A Small Death in Lisbon by Robert Wilson delves back into a Nazi past to link with a present day murder. I knew nothing about Portuguese history in the 2nd half of the 20th century before I began this book, and I learnt a lot. I also learnt what wolfram is!
If as a reader you are a little nervous of lots of 'foreign' names, then beware, this book is bursting with characters, mostly of German and Portuguese origin with names that frighten...but the names are not half as frightening as the personalities, which are brutal, grasping, amoral and egocentric. Above this, shines Ze (joe in English) Coehlo, the detective looking into the recent rape and murder of a Lisbon schoolgirl. As we read his 1st person account of his investigation, we are subjected to the 3rd person narrative of the story of Felsen, an SS officer, who moves through WWII and its aftermath as the perpetrator and observer of all sorts of darkness and evil.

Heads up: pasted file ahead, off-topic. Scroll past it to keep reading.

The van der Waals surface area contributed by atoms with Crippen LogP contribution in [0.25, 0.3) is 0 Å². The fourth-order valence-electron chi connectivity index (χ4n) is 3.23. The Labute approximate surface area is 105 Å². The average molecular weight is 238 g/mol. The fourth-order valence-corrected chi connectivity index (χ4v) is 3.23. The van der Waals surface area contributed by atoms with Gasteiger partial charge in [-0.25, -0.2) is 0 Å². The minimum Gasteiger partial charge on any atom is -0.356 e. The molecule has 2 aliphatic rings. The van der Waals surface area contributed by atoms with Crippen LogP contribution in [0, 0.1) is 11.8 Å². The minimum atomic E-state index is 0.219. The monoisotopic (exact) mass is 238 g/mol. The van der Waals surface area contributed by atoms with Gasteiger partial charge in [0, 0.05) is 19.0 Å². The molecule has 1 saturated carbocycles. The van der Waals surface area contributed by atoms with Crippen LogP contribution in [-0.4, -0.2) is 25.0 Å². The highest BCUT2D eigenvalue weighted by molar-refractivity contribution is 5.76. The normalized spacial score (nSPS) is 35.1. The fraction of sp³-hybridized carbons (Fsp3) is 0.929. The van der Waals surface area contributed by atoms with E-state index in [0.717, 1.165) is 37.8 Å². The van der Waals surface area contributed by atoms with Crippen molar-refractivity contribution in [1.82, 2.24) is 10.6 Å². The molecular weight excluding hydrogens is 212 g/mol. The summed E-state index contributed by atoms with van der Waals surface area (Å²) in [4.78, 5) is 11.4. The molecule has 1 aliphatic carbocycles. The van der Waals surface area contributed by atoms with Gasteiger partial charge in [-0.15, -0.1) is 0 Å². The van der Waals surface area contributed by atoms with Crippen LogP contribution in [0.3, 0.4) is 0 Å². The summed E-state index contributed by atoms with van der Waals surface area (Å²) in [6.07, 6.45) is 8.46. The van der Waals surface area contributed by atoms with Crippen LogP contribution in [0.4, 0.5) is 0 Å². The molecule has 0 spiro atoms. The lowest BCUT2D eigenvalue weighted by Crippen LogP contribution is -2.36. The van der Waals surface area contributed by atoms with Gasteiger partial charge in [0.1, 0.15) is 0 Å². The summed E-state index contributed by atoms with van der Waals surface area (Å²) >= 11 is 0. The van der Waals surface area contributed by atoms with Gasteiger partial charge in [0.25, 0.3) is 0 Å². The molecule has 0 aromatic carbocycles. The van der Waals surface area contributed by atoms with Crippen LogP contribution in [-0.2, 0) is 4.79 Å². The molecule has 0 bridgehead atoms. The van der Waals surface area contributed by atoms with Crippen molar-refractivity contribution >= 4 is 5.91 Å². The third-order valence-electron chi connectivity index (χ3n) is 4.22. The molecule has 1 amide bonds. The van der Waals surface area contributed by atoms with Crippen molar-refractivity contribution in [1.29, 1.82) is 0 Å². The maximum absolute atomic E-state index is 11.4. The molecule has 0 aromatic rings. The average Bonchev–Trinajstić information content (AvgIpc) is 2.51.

The NY Times described it as…a historically sprawling, richly distilled thriller…and I would second that. The book is long, complex, involved and passionate. It’s an extremely difficult read if you're not too keen on the most base instincts of humanity; through the long history recounted, we experience torture, rape, murder and paedophilia. No one seems to emerge unscathed. Even Ze has his faults, especially his eruptive and dangerous temper. I was beginning to sink below the ink-black waves when suddenly, right at the end, is the best twist ever. A very dark book with a very scary end.